Rural Entrepreneuses Make Good


Zhao Qiju, Shi Mingying and Shi Linfen are local heroines in Gaozhai Village of Pingba County, under the jurisdiction of Anshun City in Guizhou Province. The prosperity they have achieved through cultivating roxburgh rose (Rosa roxburghii tratt) has inspired a folk song popular among local farmers. This triumvirate of entrepreneuses is regarded as a paradigm for local potential business women.

Starting Up

Zhao Qiju, Shi Mingying and Shi Linfen left farming years ago to establish independent careers. Zhao was a village cadre in charge of women’s affairs, Shi Mingying ran a thriving poultry breeding business, and Shi Linfen was a skilled beauty therapist.

A local news item broadcast on an evening back in October 2011, when the three friends had their periodical get-together, sparked their entrepreneurial enthusiasm. Anshun City’s plan to develop local characteristic farm products and promote cultivation of roxburgh rose – a juicy fruit rich in multiple vitamins and Superoxide Dismutase (SOD), an enzyme that repairs and makes cells resistant to damage – gave them the idea of starting a roxburgh rose cultivation cooperative.

Upon hearing that they intended to give up their careers and return to farming, fellow villagers thought the three women had lost their minds. The trio was nonetheless determined to set an example to fellow rural women of prospering from farming.

Zhao Qiju, Shi Mingying and Shi Linfen lost no time in organizing visits for local women to roxburgh rose orchards in neighboring villages. The clusters of this golden fruit that greeted them bolstered their confidence in the project’s bright prospects. Soon after, they set up their own farm.

Obstacles and Impediments

The first hurdle the three women had to clear was that of obtaining the rights to use around 200 mu of farmland (1 ha. = 15 mu) from 103 farming households. Farmers in China have contractual rights over their land that empower them, if they so choose, to transfer the rights of use to other farmers or economic entities while retaining their original contractual rights. Zhao Qiju, Shi Mingying and Shi Linfen needed a considerable area of land to establish the roxburgh rose cooperative. Their efforts to persuade local farmers to transfer to it their land-use rights took a month of daily footslogging, often until midnight. Impressed with their sincerity and single-mindedness, many farmers agreed. The women were thus able to plant fruit trees on the 242-mu land they had acquired for this purpose.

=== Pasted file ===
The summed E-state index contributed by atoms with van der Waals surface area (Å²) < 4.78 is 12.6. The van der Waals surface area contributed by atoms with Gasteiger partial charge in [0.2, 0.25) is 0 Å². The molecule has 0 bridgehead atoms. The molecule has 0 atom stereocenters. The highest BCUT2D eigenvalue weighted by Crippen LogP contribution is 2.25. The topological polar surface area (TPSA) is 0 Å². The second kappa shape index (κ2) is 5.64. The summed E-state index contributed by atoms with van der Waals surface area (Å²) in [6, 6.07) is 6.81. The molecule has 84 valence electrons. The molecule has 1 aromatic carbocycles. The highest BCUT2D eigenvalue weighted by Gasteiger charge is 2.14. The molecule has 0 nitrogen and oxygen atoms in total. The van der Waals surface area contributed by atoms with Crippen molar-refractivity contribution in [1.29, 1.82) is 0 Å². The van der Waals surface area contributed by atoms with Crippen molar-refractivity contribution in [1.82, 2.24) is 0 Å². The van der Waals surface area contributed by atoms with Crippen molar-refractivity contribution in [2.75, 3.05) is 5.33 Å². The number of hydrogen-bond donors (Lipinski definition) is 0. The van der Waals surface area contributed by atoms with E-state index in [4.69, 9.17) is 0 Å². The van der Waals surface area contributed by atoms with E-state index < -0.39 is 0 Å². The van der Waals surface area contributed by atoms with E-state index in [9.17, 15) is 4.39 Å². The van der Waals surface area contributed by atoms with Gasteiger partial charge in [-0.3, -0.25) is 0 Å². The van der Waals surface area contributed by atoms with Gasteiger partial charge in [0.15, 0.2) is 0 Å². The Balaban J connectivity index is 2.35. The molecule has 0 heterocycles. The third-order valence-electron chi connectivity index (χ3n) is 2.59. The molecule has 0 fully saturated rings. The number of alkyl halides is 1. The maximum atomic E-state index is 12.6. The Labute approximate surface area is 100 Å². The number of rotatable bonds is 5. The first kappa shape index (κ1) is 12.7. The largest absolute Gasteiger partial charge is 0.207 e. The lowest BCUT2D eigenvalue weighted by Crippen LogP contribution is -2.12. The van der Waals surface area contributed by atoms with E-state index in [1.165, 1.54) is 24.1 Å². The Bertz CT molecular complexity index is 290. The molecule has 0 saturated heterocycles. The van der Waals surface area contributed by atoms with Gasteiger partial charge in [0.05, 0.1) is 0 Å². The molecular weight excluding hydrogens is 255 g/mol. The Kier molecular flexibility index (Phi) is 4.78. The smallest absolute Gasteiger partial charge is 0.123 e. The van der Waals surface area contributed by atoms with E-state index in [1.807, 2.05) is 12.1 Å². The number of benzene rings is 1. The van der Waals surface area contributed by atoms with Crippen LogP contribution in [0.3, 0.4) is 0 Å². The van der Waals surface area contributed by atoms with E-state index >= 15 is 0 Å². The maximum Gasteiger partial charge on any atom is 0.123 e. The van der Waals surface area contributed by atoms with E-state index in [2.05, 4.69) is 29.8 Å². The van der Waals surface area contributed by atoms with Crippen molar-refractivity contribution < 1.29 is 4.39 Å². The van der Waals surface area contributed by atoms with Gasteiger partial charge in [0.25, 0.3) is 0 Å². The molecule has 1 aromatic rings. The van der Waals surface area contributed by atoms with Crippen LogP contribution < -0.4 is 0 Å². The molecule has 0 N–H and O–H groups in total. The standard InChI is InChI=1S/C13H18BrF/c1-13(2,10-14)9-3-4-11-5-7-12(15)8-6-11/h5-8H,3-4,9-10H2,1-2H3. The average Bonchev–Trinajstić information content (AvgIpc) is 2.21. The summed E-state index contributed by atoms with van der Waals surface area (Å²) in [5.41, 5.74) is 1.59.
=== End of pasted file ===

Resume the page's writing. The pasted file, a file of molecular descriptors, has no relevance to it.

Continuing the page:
Funding was the next challenge. The indomitable trio needed more than RMB 100,000 for infrastructure investment, around RMB 150,000 to cover annual labor costs, and RMB 80,000 for land use. They pooled their family savings, including the proceeds of selling their gold jewelry, and also borrowed from friends and relatives. Help from the local women’s federation, which gave them a small secured-loan, and the local industrial and commercial administration authorities that provided small business subsidies, enabled them to eventually surmount these financial obstacles.

To save labor costs, Zhao Qiju, Shi Mingying and Shi Linfen did as much of the groundwork as possible. This included pushing wheelbarrows full of fertilizer, carrying pails of water and moving 20-kg kegs of pesticide, on average 40 kegs per person each day – all generally regarded as men’s tasks. They labored from dawn to dusk, by which time they were almost dropping with exhaustion. The efforts of this valiant trio saved a considerable sum in labor costs and earned them the admiration of villagers working at the cooperative.

Common Prosperity

It is commonplace in today’s China for rural communities to consist mainly of children and seniors, because adults of working age go to find employment in cities. The women left to look after their grandchildren are generally aged 50 and upwards. Too old to be migrant workers and with no way of enriching themselves on their home ground, they are trapped in economic limbo. Job opportunities at the roxburgh rose cooperative, however, enabled them to earn wages while taking care of their grandchildren.

Zhu Shixiu, a 58-year-old “empty-nester,” has worked for the cooperative for one year. Her yearly income of RMB 4,000 or more has enabled her to buy a TV set and a refrigerator. “By employing us despite our age the three women that started the cooperative have enabled us to earn money and so ease the financial burden of raising grandchildren. This has helped us make our families better off, so we owe them a lot,” Zhu said.

The cooperative’s success has inspired local woman villagers to the extent that 30 or more have returned from their migrant labors to become part of it. The number of households with so-called “left-behind children” is hence falling.

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